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Will the gold rush continue?

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Key points

  • Gold has been about the best performing investment this year. It has been driven by a combination of collapsing interest rates, concern that monetisation will drive inflation, fear of the collapse of the global financial system and general investor caution.
  • A retest of last year’s high of US$1032.7 an ounce looks very likely. In the short term, a period of volatility in the gold price is likely given that it has risen so far so quickly and everyone seems to be jumping into it (which is negative from a contrarian perspective). However, more upside is likely over the medium term.

Through prehistoric to modern times, gold has been a source of fascination for mankind. Some see it as the only truly safe way to store wealth and that the decision to break the link between gold and paper currencies (i.e. the gold standard under which the price of gold was fixed in paper currencies) was the undoing of the global economic system. Others see it as a barbarous relic with no intrinsic value apart from that deriving from its appearance and hence its use in jewellery. Right now though, gold is attracting a lot of interest. It’s about the best performing ’asset’ so far this year; shares have continued to slide, government bonds have fallen in value as yields have increased and oil and other commodity prices have fallen. However, gold is up 10% in US dollars (US$) and is up 18% in Australian dollars (A$). Why all the interest and will it be sustained?

Gold over the long term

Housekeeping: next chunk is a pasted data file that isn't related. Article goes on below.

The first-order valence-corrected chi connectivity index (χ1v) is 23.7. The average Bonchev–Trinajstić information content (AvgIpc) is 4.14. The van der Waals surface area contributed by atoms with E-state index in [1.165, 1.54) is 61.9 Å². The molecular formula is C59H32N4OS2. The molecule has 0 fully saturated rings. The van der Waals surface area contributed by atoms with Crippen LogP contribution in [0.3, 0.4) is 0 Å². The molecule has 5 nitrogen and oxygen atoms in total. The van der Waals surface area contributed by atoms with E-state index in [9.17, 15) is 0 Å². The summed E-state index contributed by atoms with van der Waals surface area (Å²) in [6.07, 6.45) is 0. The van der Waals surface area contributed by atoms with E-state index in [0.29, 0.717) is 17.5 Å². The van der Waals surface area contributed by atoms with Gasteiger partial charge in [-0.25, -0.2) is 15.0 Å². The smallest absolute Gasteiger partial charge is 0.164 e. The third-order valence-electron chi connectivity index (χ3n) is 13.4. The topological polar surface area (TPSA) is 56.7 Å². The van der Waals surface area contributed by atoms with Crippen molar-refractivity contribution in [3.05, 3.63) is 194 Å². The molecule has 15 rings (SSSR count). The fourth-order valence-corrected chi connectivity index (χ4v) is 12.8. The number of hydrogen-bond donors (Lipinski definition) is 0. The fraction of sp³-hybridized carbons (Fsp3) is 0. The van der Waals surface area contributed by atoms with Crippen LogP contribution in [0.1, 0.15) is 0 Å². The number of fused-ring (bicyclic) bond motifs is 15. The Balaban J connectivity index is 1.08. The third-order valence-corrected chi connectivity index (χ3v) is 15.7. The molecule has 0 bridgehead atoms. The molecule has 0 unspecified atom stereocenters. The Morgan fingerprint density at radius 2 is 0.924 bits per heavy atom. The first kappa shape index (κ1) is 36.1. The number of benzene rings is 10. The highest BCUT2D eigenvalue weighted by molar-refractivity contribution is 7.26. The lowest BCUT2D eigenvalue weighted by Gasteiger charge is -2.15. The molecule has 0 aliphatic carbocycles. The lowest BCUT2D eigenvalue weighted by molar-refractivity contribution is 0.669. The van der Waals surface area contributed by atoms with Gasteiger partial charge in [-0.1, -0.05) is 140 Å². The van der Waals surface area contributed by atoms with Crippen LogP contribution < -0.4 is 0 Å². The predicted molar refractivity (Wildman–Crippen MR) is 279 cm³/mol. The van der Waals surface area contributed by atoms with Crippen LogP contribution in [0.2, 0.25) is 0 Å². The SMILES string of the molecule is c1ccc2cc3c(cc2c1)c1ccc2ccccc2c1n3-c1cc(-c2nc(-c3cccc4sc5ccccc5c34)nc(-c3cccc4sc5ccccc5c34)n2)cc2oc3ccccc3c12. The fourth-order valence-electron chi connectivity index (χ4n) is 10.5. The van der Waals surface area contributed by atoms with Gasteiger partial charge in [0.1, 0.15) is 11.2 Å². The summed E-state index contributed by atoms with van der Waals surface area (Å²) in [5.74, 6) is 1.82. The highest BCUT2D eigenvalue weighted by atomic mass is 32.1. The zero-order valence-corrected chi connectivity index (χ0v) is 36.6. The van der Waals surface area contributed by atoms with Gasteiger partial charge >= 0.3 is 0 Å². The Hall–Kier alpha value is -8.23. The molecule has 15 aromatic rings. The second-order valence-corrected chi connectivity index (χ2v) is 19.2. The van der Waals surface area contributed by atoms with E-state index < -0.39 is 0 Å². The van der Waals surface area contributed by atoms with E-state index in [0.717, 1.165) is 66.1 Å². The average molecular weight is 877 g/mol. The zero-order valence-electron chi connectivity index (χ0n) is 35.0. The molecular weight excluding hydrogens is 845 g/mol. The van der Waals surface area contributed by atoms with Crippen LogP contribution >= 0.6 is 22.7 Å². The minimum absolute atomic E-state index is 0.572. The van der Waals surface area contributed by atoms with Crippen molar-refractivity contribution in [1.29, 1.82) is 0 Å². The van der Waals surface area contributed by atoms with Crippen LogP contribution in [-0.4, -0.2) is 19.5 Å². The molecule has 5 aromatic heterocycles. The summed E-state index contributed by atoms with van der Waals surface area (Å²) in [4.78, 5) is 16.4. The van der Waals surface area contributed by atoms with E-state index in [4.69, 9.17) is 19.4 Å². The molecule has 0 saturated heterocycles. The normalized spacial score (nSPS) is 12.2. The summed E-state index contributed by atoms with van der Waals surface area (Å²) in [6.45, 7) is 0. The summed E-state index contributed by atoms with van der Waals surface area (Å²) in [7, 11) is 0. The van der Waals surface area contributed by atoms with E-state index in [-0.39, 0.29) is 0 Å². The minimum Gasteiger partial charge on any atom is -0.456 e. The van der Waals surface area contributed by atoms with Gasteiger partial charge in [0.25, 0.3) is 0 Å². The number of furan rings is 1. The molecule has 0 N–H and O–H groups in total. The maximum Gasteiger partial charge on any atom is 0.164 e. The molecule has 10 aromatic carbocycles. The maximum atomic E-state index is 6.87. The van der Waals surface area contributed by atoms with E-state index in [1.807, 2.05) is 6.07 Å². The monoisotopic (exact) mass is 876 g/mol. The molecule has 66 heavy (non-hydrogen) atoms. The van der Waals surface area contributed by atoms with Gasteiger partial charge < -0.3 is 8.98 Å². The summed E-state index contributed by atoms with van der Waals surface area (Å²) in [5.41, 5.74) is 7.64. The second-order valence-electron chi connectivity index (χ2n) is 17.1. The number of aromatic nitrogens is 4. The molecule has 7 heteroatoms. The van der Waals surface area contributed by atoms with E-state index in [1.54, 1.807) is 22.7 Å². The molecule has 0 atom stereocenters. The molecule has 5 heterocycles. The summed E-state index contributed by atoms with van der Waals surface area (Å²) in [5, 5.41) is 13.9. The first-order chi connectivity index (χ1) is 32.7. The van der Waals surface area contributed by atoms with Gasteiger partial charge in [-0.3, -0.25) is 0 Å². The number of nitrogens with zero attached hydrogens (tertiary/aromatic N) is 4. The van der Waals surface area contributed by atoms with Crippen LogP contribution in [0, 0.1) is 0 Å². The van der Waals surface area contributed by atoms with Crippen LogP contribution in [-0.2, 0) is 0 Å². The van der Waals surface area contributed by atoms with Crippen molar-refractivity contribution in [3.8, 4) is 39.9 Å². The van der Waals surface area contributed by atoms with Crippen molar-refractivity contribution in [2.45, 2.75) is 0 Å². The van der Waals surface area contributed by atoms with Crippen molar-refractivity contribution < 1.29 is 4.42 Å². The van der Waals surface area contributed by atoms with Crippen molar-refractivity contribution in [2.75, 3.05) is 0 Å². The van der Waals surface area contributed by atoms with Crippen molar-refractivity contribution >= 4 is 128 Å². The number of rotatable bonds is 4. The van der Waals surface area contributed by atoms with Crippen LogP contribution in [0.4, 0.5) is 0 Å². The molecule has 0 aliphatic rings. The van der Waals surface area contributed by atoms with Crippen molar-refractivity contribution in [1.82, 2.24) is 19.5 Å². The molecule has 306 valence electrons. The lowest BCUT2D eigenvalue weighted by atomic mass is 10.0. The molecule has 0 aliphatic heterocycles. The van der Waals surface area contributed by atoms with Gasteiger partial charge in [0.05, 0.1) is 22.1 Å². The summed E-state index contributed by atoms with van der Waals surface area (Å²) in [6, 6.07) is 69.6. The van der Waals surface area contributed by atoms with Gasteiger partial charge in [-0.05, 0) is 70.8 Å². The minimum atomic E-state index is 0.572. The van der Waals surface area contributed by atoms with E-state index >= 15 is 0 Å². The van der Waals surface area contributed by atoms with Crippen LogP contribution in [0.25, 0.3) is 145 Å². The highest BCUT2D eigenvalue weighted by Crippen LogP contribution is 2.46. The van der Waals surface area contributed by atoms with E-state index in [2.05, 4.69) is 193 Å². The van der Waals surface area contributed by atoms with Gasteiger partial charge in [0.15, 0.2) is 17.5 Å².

The chart below shows the price of gold since 1900.

Up until the early 1970s, the US$ was fixed against gold, albeit subject to periodic devaluations such as in 1934. From the early 1970s to 1980, gold was in a secular upswing as investors turned to gold for protection against inflation. However, from 1980 to 1999 the secular trend was down as inflation was brought under control. This decade has seen gold enter another secular upswing, much in line with other commodities. Last March, the gold price rose to a record high of US$1032.7 an ounce.

What is driving gold prices up?
Following last year’s record high, the gold price fell by over 30% to around US$700 an ounce as the US$ rebounded during the financial panic last October and the fear of deflation became dominant. Since then, despite further weakness in other commodity prices and share markets, the price of gold has rebounded, recently rising above US$1000 an ounce. Several considerations are behind the surging gold price and most suggest the price could go higher over the medium term:

  • First, investors are fearful that all the policy stimulus - both fiscal and monetary - being pumped into the global economy will generate inflation. This would reduce the purchasing power of paper currencies (such as the US$, euro, A$ etc) which is why gold is in demand as a hedge against such an eventuality. Our view is that due to a massive slump in global demand and surging levels of excess capacity, deflation is a greater threat than inflation right now. However, if enough people are worried about inflation, it will certainly benefit gold.
  • Second, while there are fears about the future of the US$, the outlook for other major currencies is not much better. Europe’s economy looks worse than the US economy and European banks are more highly leveraged than US banks; the strong yen looks unsustainable given the damage it has already caused the Japanese economy; and the renminbi is not really an option as it is not convertible. Hence, gold is seen as a good alternative to paper money.
  • Third, some fear that fiscal and monetary policy stimulus will be ineffective and the end result will be a collapse in the financial system, against which gold is seen to provide a hedge.
  • Fourth, the opportunity cost of holding gold as opposed to cash or government bonds as an alternative store of value has collapsed. US and Japanese interest rates are effectively zero, with other key regions looking like they will converge on that. As a result, the yield on cash is rapidly disappearing. Similarly, government bond yields have fallen dramatically and are now averaging 4% or less. With cash and bond yields falling towards zero, the missed return from holding a non-income producing asset such as gold (putting aside the potential yield achieved from rolling gold futures contracts over) is very low.